My name is Robin Kaye, I’ve been Robin Kaye for 71 years. Despite this longevity, Hawaiian Electric doesn’t believe me.
My legal name is Ian Robin Kaye, but I stopped using Ian when I was just a kid. Many years later the Transportation Security Administration entered our lives — and I was now required to display my full legal name on my passport. This, of course, set in motion many dominos. Once my passport showed not just Robin Kaye but Ian Robin Kaye, all my accumulated frequent flyer miles faced deportation unless they were switched to the name on my passport. I had to submit a copy of my new passport, along with some other basic information — account number, mailing address and email address, to each airline. It was aggravating, but pretty simple.

Next, all my credit cards had to be updated, since sometimes (especially when away from home) you’re asked to show some form of identification when using a credit card.

Hawaiian Electric building Richards Street downtown Honolulu HEI HECO. 28 jan 2015. photograph Cory Lum/Civil Beat

New regulations require ID with a home address. But getting the ID to match a HECO utility bill is not so easy.

Cory Lum/Civil Beat

All that was relatively easy, until it wasn’t. Enter the new regulations for renewing a Hawaii driver’s license. Remember when you showed up at your local DMV, took an eye test, got your picture taken and walked out with a new license? Forget that. Now you need two forms of identification showing your current residence, one officially proving your social security number, and some other form of identification — like a passport.

Because we have no home mail delivery here on Lanai — we all have P.O. boxes — having a document proving your physical residence is problematic. I learned the best way to do this was with a utility bill, which shows the physical address where the utility services are delivered. Of course, the name on those bills must match the name on the passport, so I now need to update my name on the bills.

Customer Unfriendly

Okay, so I take out my three utility bills — Hawaii Gas, Department of Water Supply for my sewer, and our Maui Electric bill. (Maui Electric is a HECO company.)

First up: Hawaii Gas. No problem, says the customer service representative: “Just email us a photo copy of the passport with your full name, include your account number and current address.” Done.

Next: Maui County Department of Water Supply. No problem here, says DWS’s rep. In fact, she simply makes the change on the billing address from Robin Kaye to Ian Robin Kaye. And I ask her to include my wife’s name on the bill as well — for when she’ll have to renew her license. All done; maybe two minutes overall.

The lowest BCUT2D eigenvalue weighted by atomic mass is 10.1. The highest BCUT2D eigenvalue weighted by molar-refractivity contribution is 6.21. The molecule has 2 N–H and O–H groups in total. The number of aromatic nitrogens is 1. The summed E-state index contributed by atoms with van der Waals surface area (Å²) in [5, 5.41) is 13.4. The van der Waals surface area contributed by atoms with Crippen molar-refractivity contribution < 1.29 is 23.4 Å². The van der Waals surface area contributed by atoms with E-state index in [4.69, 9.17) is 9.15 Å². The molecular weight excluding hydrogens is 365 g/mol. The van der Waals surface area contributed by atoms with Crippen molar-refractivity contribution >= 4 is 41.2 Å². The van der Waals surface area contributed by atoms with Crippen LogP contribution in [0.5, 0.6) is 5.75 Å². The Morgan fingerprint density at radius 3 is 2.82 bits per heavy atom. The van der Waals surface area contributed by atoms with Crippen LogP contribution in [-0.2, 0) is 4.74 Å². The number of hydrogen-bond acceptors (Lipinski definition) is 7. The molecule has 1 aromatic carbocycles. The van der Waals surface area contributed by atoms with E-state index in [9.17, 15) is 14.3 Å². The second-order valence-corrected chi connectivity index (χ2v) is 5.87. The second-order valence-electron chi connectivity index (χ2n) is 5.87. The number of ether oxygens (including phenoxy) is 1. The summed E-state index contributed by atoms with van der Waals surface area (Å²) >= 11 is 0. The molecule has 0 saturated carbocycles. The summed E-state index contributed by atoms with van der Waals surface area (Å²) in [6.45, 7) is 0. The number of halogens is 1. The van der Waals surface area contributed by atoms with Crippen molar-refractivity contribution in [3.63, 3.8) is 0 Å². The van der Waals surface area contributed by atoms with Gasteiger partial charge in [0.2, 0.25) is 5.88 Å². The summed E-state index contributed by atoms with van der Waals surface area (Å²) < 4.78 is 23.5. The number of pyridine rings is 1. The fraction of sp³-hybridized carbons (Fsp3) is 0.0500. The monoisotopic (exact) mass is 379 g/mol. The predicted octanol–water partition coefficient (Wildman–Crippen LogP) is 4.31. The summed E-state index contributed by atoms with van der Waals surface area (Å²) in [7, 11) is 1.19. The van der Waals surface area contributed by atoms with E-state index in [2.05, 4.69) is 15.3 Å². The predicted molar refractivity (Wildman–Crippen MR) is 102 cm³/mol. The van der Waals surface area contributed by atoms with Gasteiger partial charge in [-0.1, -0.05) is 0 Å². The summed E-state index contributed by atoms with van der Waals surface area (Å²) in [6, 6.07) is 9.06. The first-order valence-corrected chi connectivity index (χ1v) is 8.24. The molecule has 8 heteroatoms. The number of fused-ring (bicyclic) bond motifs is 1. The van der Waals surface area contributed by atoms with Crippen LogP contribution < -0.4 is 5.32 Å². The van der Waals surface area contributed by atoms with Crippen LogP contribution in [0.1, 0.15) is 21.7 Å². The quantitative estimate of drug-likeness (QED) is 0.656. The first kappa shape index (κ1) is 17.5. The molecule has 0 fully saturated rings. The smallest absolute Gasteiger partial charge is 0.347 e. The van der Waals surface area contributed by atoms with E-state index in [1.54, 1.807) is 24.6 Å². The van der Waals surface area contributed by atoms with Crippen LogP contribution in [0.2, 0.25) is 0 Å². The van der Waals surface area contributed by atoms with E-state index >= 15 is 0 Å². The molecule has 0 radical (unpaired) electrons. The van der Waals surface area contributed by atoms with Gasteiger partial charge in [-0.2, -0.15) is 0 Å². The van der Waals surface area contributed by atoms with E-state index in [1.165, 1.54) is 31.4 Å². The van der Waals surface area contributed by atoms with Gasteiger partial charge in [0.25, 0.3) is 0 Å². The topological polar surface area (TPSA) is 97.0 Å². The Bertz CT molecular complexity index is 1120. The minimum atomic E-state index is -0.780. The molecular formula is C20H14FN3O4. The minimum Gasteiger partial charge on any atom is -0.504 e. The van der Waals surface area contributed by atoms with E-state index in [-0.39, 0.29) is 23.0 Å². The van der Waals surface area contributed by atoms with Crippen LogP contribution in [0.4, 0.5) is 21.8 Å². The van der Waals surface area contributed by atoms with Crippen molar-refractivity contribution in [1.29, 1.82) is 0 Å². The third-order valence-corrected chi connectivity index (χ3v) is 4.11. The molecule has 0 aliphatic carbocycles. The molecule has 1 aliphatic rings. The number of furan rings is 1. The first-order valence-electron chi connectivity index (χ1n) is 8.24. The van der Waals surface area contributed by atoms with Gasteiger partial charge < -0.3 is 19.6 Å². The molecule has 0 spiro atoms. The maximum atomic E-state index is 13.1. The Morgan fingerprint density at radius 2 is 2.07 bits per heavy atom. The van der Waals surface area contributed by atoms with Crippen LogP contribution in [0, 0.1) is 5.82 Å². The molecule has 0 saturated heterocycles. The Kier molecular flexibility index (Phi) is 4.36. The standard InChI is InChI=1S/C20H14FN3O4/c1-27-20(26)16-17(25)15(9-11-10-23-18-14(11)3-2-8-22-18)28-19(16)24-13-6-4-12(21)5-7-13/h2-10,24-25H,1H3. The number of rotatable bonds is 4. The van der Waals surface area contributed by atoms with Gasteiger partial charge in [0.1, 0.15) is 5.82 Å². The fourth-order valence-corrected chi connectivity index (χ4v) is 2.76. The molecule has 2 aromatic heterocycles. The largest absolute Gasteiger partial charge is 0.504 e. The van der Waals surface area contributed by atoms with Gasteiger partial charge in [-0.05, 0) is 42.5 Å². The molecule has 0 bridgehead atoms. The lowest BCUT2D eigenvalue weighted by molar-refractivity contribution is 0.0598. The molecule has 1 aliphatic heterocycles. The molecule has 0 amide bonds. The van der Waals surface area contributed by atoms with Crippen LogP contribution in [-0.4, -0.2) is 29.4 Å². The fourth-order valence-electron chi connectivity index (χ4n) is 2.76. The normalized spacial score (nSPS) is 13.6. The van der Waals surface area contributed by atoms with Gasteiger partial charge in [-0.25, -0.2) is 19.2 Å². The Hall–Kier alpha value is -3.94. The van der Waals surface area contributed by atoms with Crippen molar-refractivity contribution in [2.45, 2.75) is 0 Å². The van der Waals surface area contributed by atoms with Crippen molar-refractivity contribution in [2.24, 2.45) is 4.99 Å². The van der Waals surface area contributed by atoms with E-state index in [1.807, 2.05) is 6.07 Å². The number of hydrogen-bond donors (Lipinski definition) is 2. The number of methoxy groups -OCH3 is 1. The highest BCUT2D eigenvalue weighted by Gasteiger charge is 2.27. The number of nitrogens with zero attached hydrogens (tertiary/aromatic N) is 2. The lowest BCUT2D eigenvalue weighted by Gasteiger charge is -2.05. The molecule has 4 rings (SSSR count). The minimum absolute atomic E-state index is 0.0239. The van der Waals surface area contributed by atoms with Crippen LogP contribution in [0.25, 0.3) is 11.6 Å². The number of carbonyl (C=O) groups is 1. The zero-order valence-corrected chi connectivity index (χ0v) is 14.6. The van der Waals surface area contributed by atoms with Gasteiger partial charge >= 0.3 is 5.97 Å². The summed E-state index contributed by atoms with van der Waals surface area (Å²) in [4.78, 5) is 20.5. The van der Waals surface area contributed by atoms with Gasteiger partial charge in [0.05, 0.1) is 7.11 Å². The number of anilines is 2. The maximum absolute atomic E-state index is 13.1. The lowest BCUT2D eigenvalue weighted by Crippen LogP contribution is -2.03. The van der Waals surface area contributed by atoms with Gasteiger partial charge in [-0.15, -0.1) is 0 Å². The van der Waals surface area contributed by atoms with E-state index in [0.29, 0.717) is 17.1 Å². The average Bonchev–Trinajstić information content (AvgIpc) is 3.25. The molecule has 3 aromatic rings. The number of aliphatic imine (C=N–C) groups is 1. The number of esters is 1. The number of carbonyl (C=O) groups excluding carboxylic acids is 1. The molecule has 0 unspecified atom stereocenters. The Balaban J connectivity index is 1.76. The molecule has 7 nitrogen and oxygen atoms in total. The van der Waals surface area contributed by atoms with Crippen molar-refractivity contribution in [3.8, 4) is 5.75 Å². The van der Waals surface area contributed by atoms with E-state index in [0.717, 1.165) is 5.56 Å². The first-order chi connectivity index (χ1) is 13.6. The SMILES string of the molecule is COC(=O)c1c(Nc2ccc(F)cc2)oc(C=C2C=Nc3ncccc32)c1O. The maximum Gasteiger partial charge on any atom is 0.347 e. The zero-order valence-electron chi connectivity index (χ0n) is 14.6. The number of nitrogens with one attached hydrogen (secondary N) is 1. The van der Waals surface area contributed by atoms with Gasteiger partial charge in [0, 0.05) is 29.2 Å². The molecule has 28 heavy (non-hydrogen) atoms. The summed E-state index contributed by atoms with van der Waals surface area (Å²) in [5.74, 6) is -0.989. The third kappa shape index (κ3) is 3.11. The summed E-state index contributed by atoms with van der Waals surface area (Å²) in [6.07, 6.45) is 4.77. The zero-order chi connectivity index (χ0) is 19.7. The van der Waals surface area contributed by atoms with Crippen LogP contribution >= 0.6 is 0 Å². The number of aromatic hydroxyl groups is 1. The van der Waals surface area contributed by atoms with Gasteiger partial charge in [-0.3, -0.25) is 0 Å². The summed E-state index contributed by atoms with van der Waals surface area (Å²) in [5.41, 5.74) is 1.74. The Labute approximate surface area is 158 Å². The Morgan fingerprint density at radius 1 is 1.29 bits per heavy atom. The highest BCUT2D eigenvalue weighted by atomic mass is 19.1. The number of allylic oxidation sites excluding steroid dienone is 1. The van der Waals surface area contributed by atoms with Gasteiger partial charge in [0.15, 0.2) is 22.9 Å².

Last, I call Hawaiian Electric. Just let me say first that their automated phone system really, really needs to be much more customer friendly and far less cumbersome. There are menus, then sub menus, then sub-sub menus — you don’t get to a “press 1 to speak to a customer service representative” until what feels like a month.

Notarize a passport? Really?

Finally I get a warm body, and I’m told to hold while she asks her supervisor what’s involved in adding a name (Ian) to one’s billing name (Robin Kaye.) Ten minutes later, she comes back and says her supervisor is about to wrap up another call, so can I please wait a bit more? Another 10 minutes go by, she comes back and says that her supervisor may have to stay longer on that other call, so she’ll call me back. Half hour later she does, and says her supervisor told her they could add “Ian” to my billing name, but I need to send them a copy of my passport and “it must be notarized.”

Really? This makes no sense; how do you “notarize” a passport? I ask to speak with this supervisor. So the customer representative says she’ll transfer me and I spend five more minutes on hold; when someone answers it’s not only not the supervisor, but it’s someone in a completely different office.

Finally, after several I-call-them, they-call-me-back, I’m connected with the supervisor. She confirms: My passport must be notarized. She says this is to prove to HECO/MECO that Robin Kaye is really Ian Robin Kaye, notwithstanding this is precisely what it says on my passport. Which, Catch-22, is where this all started.

With no home mail delivery on Lanai residents must use a box at the local Post office.

Robin Kaye

I’ve owned this property since 1978 and this house has been billed for the property’s electric use every month since; I know every one of HECO/ MECO’s Lanai employees; the president of MECO has been in my house for several long conversations about Lanai power issues; yet HECO/MECO wants me to pay a notary to attest that my passport is my passport?

In these days of identity security, surely one’s passport is golden, it even gets you through the TSA dragnets — without being notarized. What is it with HECO?

I think maybe this is payback. Several years ago we successfully stopped HECO and Castle and Cooke’s plan to dump 174 wind turbines on Lanai and send the power to Oahu. Perhaps the name “Robin Kaye” is taped above every customer service representative’s phone: “Do not in any way cooperate with this customer.”

Turns out, as my friend and MECO President Sharon Suzuki explained, the utility’s policy is that “we have to comply with the Fair and Accurate Credit Transaction Act of 2003,” and she offered a solution that fit our small Lanai community: she would ask a MECO employee to come to my house, take a photo of my passport and send an email to HECO verifying that I am — who I say I am.

I thanked her for her kind offer, but decided to use my gas bill to renew my license. Lesson learned.

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